Rewind Review: Brüno


As those who know me, and if such a person exists, cyberstalk me, know I created this blog after writing on another site, which shall remain nameless, for a while. The point is, I have material sitting around waiting to be re-used on occasion I will re-post them here. Some of those articles or reviews may have been extemporaneous at the time but are slightly random now, hence the new title and little intro, regardless enjoy!


I think the most common mistake reviewers will make is to try and compare this film to Borat. While it stars the same man and follows in the same style & formula it needs evaluating on its own merits; just because Simon Pegg and Edgar Wright both joined forces for Shaun of the Dead and Hot Fuzz doesn’t necessarily mean those two projects should be compared either.

Every one falls victim to it on occasion but comparative analysis and film criticism should be separate.

While that’s easy to say I think Brüno does pale slightly as compared to the burden of expectation I and others have placed, whether rightly or not, upon it. However, while it might not achieve the title of “Funniest Film of the Year” upon first viewing it is the kind of film for which time will be the ultimate barometer and not knee jerk reaction.

Sacha Baron Cohen does not just seek to make us laugh he seeks to provoke thought, reaction and discomfort both in those he encounters and in the audience.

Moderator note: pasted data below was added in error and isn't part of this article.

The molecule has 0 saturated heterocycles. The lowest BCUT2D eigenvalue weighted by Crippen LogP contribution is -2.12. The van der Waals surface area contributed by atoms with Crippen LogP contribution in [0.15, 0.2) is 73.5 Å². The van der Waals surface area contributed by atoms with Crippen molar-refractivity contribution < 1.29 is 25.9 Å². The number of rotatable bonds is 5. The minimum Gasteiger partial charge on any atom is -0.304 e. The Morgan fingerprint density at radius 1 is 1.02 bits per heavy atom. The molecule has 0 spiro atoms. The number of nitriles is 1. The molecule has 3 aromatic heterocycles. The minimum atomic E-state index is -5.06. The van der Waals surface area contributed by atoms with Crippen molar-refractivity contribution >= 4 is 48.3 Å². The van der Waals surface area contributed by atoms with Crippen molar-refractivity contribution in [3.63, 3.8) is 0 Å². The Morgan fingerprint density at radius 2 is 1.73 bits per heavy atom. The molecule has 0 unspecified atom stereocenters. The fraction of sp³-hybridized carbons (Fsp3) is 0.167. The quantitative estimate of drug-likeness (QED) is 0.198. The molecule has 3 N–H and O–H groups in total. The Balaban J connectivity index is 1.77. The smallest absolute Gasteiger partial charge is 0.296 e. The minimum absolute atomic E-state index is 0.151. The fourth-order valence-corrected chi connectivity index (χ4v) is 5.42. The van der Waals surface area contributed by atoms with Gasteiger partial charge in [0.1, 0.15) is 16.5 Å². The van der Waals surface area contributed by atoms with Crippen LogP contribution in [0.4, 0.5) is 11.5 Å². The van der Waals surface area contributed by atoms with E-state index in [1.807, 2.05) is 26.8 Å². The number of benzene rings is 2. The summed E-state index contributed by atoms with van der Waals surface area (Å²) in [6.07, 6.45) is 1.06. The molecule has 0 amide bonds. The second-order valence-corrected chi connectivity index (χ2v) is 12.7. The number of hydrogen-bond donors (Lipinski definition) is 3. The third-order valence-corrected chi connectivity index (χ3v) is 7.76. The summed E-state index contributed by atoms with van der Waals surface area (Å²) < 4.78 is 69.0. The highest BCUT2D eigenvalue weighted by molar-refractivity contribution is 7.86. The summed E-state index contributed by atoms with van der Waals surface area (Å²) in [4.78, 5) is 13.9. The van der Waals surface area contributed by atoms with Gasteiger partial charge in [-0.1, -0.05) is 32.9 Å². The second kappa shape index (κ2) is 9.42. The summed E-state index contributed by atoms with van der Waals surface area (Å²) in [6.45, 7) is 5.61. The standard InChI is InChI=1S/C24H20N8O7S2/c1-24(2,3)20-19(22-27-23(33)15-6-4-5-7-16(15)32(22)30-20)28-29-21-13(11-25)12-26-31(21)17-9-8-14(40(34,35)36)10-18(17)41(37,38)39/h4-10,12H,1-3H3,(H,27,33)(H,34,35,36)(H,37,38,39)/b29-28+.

I know some might argue the merits of a straight man doing this kind of “exposé” but that fact is commentary on society as well. For example, the issue of racism garnered national attention on a very wide level with the publication of Black Like Me in which a white journalist went undercover as a black man.

 Lastly, whether or not any part or more of it was scripted than previously also doesn’t concern me because as much as it masquerades as a documentary it is a piece of fiction.

Now that all the disclaimers and social commentary questions have been addressed moving on to the actual film, which when all is said and done will either be remembered as a film people find funny or not. 

It doesn’t just push the boundaries of good taste but far surpasses them. This reviewer personally found the film quite funny.

 Brüno does follow the same formula as Borat as noted earlier, specifically – a foreigner coming to USA and finding his own American dream, both rather vacuous is commentary in itself and a lightning rod for comedy.

The situations created in this film are memorable: the focus group, the gay converter, the boot camp, the music video, the swinger party, The Richard Bey Show, the Ron Paul and Paula Abdul interviews, the hunting trip, Mideast peace talk, photo casting and the psychic. The wrestling scene is great social commentary if one steps back for a moment and examines the situation. The audience reacted as if someone had died, and the ignorance displayed by the on-screen audience who actually believed the Straight Dave character was appalling.

Ultimately, it was an enjoyable and outlandishly funny film.